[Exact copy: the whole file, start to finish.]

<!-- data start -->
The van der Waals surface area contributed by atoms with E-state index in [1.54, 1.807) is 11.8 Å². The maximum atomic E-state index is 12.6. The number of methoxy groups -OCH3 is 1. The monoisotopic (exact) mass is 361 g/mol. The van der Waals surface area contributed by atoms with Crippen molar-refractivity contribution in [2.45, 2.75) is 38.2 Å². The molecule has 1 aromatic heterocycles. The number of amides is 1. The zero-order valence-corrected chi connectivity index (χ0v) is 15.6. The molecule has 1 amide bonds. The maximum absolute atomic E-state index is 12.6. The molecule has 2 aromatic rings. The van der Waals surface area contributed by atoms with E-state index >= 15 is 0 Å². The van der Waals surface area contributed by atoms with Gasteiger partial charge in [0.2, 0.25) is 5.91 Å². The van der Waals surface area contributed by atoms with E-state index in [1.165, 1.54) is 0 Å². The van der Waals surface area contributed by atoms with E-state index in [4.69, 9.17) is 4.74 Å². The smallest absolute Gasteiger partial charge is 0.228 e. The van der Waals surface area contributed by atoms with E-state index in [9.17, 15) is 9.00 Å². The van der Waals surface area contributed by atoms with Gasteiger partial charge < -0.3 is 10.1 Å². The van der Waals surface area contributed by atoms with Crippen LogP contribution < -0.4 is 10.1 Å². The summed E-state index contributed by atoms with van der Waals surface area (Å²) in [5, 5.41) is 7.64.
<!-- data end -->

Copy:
The van der Waals surface area contributed by atoms with E-state index in [1.54, 1.807) is 11.8 Å². The maximum atomic E-state index is 12.6. The number of methoxy groups -OCH3 is 1. The monoisotopic (exact) mass is 361 g/mol. The van der Waals surface area contributed by atoms with Crippen molar-refractivity contribution in [2.45, 2.75) is 38.2 Å². The molecule has 1 aromatic heterocycles. The number of amides is 1. The zero-order valence-corrected chi connectivity index (χ0v) is 15.6. The molecule has 1 amide bonds. The maximum absolute atomic E-state index is 12.6. The molecule has 2 aromatic rings. The van der Waals surface area contributed by atoms with E-state index >= 15 is 0 Å². The van der Waals surface area contributed by atoms with Gasteiger partial charge in [0.2, 0.25) is 5.91 Å². The van der Waals surface area contributed by atoms with E-state index in [1.165, 1.54) is 0 Å². The van der Waals surface area contributed by atoms with E-state index in [4.69, 9.17) is 4.74 Å². The smallest absolute Gasteiger partial charge is 0.228 e. The van der Waals surface area contributed by atoms with E-state index in [9.17, 15) is 9.00 Å². The van der Waals surface area contributed by atoms with Gasteiger partial charge < -0.3 is 10.1 Å². The van der Waals surface area contributed by atoms with Crippen LogP contribution < -0.4 is 10.1 Å². The summed E-state index contributed by atoms with van der Waals surface area (Å²) in [5, 5.41) is 7.64.